Jump to content

Recommended Posts

Having ridden motorbikes to commute into and around London I got into the habit of always wearing a back protector and full gear. One time I rode to the gas station less than a mile from my house in just jeans, bike jacket, gloves and helmet (still more gear than many wear) and I felt naked without the protector (and my bike trousers and armored boots).

In my EUC protective gear ordering spree I ordered a POC VRB Spine 2.0 back protectior as annoyingly the G-Form protective clothing I ordered omits any kind of spine protection from its shirt. The POC protector is a really nice non-newtonian padding style full back protector but I'm now wondering if it is overkill. I've not worn it on the EUC so it is (for a few more days) returnable to Amazon.

Most of the worst kind of EUC injuries come as a result of a cut out style face-plant, meaning the spine is largely unaffected, but in the event of an overlean where the wheel platform remains somewhat solid there seems to be some hope of getting a few steps down before rolling out of the fall. Here I can see some benefit to having the protector. I also see advantages in the event of a downhill overvoltage failure causing the wheel to slide out in front of you landing you on your arse/back.

I know some will consider a backpack to be spine protection, and to some degree it is, but in one review of the POC back protector a guy mentioned that he always wears his when downhilling his MTB as his, now paraplegic, girlfriend suffered spine injury in a downhill crash but was not injured by the environment it was infact from a dial-style tire pressure guage that was in her pack!

So I'm looking for input from you all. Do you wear back protection, either as part of a jacket or as a specific protective device? Do you, from crash experience or just just an abundance on caution, think it is a good idea but maybe  haven't got round to ordering something. Or do you just think it is overkill?

Link to comment
Share on other sites

2 hours ago, WARPed1701D said:

I know some will consider a backpack to be spine protection, and to some degree it is, but in one review of the POC back protector a guy mentioned that he always wears his when downhilling his MTB as his, now paraplegic, girlfriend suffered spine injury in a downhill crash but was not injured by the environment it was infact from a dial-style tire pressure guage that was in her pack!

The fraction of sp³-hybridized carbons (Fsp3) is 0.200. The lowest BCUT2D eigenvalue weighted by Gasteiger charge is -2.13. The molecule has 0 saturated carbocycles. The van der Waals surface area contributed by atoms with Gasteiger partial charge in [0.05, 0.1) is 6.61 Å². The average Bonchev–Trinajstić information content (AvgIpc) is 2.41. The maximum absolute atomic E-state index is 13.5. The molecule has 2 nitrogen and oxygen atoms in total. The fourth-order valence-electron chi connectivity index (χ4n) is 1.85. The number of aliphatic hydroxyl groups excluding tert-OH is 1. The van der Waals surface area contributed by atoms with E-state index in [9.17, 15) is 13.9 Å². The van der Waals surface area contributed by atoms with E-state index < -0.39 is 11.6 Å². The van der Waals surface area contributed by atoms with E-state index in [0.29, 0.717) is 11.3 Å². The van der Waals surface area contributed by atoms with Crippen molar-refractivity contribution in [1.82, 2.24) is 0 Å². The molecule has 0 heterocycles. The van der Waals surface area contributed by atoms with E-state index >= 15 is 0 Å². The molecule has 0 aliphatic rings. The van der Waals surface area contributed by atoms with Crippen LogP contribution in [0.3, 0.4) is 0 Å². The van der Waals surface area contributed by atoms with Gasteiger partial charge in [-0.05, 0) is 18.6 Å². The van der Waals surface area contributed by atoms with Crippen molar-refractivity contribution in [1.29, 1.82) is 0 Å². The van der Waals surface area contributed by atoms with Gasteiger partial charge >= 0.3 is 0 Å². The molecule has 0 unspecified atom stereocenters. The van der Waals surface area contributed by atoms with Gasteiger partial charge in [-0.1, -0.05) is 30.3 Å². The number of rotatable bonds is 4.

Backpacks will never protect your spine. Protection for cuts and bruises, yes, but chances that you break your spine are a lot higher when you fall on your backpack because either it is:

- empty, in which case wearing it or not doesn't give any advantage

- full, in which case the contents will either smash into your spine or help overstretch your spine over those contents when falling flat on your back.

 

TBH I wouldn't bother with back protection when riding an EUC, unless you are doing a lot of riding in traffic and want to be prepared for when a car runs you over.

In the case of the wheel sliding out in front of you you might as well consider "bump pants" (famous when learning how to snowboard ;) ) to protect the tailbone.

 

Thing is that you have to draw a line somewhere. Ideally you would need exactly the same outfit as someone running a motorcycle on track, to protect you in any way possible (and now they have airbag suits!), but who would want to ride like that .

 

(ex motorcyclist myself, adhered to the ATGATT motto).

  • Upvote 1
Link to comment
Share on other sites

31 minutes ago, ir_fuel said:

Backpacks will never protect your spine. Protection for cuts and bruises, yes, but chances that you break your spine are a lot higher when you fall on your backpack because either it is:

- empty, in which case wearing it or not doesn't give any advantage

- full, in which case the contents will either smash into your spine or help overstretch your spine over those contents when falling flat on your back.

 

TBH I wouldn't bother with back protection when riding an EUC, unless you are doing a lot of riding in traffic and want to be prepared for when a car runs you over.

In the case of the wheel sliding out in front of you you might as well consider "bump pants" (famous when learning how to snowboard ;) ) to protect the tailbone.

 

Thing is that you have to draw a line somewhere. Ideally you would need exactly the same outfit as someone running a motorcycle on track, to protect you in any way possible (and now they have airbag suits!), but who would want to ride like that .